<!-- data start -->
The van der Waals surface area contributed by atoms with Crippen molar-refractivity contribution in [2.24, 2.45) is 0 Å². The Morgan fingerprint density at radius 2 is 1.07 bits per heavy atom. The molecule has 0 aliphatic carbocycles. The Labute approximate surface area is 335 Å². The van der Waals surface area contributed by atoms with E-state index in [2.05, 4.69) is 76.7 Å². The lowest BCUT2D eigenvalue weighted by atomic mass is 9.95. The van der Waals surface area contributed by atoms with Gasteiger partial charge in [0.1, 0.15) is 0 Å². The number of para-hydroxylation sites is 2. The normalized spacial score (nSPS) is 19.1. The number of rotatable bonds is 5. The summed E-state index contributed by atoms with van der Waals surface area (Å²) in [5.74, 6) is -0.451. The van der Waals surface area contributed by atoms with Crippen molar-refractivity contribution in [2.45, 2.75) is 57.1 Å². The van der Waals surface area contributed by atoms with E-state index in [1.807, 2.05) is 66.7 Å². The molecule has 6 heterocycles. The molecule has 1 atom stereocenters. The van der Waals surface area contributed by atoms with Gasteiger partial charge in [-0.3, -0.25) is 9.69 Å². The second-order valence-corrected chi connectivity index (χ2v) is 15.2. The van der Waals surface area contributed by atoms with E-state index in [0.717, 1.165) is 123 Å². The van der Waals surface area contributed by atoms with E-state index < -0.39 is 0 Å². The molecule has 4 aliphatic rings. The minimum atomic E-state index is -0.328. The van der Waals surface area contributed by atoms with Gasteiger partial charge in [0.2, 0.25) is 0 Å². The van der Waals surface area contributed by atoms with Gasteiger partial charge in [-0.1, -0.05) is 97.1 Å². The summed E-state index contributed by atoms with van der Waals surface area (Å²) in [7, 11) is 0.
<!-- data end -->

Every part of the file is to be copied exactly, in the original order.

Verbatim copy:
The van der Waals surface area contributed by atoms with Crippen molar-refractivity contribution in [2.24, 2.45) is 0 Å². The Morgan fingerprint density at radius 2 is 1.07 bits per heavy atom. The molecule has 0 aliphatic carbocycles. The Labute approximate surface area is 335 Å². The van der Waals surface area contributed by atoms with E-state index in [2.05, 4.69) is 76.7 Å². The lowest BCUT2D eigenvalue weighted by atomic mass is 9.95. The van der Waals surface area contributed by atoms with Gasteiger partial charge in [0.1, 0.15) is 0 Å². The number of para-hydroxylation sites is 2. The normalized spacial score (nSPS) is 19.1. The number of rotatable bonds is 5. The summed E-state index contributed by atoms with van der Waals surface area (Å²) in [5.74, 6) is -0.451. The van der Waals surface area contributed by atoms with Crippen molar-refractivity contribution in [2.45, 2.75) is 57.1 Å². The van der Waals surface area contributed by atoms with E-state index in [1.807, 2.05) is 66.7 Å². The molecule has 6 heterocycles. The molecule has 1 atom stereocenters. The van der Waals surface area contributed by atoms with Gasteiger partial charge in [-0.3, -0.25) is 9.69 Å². The second-order valence-corrected chi connectivity index (χ2v) is 15.2. The van der Waals surface area contributed by atoms with E-state index in [0.717, 1.165) is 123 Å². The van der Waals surface area contributed by atoms with E-state index < -0.39 is 0 Å². The molecule has 4 aliphatic rings. The minimum atomic E-state index is -0.328. The van der Waals surface area contributed by atoms with Gasteiger partial charge in [0.2, 0.25) is 0 Å². The van der Waals surface area contributed by atoms with Gasteiger partial charge in [-0.1, -0.05) is 97.1 Å². The summed E-state index contributed by atoms with van der Waals surface area (Å²) in [7, 11) is 0.